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Date Permissions Signed

7-1-2011

Date of Award

2011

Document Type

Masters Thesis

Degree Name

Master of Science (MS)

Department

Psychology

First Advisor

Bedi, Robinder P.

Second Advisor

Hyman, Ira E.

Third Advisor

Jantzen, Kelly J.

Abstract

Despite well known health risks, cigarette smoking remains very prevalent in the United States. In addition, those who attempt to quite are very likely to relapse. Cognitive predictors have not been well examined to date, despite evidence from the Incentive- Sensitization model of addiction that cognitive processes play a large role in relapse and continued addictive behavior (Robinson & Berridge, 1993). To address if the cognitive adaptations involved in the Incentive-Sensitization model are permanent or semi-permanent, this current study examined the abilities of current smokers (n = 15), former smokers (n = 13), and never smokers (n = 15) to detect changes involving both smoking-related stimuli and neutral stimuli using a flicker paradigm. Contrary to the hypotheses, the current smokers did not exhibit a bias in attention toward smoking-related stimuli, and no group differed in change-detection capabilities when compared to any other group. Possible reasons for the unexpected findings are presented, as well as discussion about the construction of an effective change-detection task.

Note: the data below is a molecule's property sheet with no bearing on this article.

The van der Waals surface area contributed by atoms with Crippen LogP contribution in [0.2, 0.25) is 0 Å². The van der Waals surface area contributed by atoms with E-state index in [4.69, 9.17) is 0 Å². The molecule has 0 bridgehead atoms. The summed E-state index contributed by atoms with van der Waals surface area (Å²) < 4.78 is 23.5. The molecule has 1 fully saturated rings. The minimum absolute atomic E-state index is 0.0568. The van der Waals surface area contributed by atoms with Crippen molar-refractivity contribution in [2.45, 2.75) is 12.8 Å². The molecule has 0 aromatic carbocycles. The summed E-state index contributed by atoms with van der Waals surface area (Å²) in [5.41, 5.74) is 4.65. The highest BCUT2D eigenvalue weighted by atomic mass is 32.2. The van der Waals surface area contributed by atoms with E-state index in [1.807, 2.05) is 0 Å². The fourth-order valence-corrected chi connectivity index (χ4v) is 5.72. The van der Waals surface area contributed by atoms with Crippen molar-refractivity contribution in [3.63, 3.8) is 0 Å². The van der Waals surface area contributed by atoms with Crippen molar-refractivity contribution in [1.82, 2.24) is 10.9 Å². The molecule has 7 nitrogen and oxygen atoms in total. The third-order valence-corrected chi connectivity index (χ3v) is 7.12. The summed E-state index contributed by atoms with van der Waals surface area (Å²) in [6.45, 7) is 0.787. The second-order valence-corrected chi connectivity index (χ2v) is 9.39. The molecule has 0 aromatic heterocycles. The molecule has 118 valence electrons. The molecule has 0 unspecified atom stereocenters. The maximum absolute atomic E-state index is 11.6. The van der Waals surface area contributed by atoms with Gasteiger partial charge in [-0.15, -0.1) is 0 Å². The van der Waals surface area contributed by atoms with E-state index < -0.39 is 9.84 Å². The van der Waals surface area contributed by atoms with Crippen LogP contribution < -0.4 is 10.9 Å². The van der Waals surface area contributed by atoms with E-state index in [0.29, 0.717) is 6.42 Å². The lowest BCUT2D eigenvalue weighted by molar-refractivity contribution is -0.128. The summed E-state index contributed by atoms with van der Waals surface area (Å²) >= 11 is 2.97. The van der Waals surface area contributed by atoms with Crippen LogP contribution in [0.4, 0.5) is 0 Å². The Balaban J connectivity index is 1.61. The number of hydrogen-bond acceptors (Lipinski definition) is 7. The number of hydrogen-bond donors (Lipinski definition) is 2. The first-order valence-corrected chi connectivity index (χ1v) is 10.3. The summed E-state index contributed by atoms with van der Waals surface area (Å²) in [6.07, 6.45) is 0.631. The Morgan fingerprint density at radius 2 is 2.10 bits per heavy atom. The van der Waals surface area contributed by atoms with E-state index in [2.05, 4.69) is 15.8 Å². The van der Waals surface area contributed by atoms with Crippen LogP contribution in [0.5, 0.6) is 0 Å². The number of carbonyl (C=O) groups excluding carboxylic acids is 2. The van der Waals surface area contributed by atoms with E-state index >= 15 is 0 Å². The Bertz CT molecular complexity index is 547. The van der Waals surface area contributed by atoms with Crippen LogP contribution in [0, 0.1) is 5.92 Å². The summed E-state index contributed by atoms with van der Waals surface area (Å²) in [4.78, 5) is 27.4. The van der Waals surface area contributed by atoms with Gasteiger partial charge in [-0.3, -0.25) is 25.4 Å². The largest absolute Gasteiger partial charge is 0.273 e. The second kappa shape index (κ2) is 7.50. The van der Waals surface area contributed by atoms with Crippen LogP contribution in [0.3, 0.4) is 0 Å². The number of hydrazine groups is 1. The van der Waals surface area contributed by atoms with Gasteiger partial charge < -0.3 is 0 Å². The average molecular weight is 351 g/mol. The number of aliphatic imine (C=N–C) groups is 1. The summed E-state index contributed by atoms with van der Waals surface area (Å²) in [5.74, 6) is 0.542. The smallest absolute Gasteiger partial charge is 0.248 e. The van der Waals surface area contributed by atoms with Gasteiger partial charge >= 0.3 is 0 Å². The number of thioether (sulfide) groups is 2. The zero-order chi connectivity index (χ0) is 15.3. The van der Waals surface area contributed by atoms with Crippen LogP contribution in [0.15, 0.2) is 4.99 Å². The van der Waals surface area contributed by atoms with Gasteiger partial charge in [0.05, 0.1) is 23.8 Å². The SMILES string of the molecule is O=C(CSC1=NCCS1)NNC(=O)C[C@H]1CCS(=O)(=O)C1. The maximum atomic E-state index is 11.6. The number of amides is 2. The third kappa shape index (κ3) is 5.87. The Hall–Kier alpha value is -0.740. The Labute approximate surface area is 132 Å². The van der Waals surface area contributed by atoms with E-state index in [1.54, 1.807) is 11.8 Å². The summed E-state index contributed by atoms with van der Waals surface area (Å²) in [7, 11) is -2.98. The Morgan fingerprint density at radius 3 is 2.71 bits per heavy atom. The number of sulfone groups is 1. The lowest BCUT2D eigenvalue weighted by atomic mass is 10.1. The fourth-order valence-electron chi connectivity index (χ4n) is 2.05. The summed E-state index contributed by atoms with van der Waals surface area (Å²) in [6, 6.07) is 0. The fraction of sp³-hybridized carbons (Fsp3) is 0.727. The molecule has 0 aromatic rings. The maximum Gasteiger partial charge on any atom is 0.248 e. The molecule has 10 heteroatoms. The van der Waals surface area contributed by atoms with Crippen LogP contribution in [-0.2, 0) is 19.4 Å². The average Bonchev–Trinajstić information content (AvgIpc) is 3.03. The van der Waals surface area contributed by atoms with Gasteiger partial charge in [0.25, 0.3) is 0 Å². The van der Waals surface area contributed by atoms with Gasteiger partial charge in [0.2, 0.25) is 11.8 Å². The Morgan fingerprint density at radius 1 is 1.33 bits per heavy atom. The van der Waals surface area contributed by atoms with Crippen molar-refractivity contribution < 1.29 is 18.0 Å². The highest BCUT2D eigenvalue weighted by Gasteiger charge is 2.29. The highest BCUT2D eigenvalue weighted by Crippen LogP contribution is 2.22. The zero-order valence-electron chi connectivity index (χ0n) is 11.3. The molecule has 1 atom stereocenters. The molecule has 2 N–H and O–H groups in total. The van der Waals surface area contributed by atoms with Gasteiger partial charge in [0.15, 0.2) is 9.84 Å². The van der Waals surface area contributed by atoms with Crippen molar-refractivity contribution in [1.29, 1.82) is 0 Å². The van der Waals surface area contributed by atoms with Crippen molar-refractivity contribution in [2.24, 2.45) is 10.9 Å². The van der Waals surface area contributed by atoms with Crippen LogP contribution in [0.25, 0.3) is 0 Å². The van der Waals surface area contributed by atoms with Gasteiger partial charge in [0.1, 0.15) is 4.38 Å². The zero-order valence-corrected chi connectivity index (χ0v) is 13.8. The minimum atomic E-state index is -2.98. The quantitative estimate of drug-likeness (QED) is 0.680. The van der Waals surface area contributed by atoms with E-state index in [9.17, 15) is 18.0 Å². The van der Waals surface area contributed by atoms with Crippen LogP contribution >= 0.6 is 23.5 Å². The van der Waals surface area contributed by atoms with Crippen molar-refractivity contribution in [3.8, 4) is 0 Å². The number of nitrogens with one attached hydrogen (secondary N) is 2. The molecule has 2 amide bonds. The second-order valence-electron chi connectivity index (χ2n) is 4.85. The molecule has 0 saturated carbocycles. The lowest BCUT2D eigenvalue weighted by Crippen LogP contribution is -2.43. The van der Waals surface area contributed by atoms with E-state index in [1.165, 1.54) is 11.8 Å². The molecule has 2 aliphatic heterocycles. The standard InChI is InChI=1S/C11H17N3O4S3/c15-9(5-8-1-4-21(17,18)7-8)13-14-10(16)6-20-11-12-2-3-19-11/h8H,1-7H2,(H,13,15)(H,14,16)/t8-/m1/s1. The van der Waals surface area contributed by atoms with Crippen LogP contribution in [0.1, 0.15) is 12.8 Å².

Type

Text

Publisher

Western Washington University

OCLC Number

743882996

Digital Format

application/pdf

Genre/Form

Academic theses

Language

English

Rights

Copying of this thesis in whole or in part is allowable only for scholarly purposes. It is understood, however, that any copying or publication of this thesis for commercial purposes, or for financial gain, shall not be allowed without the author's written permission.

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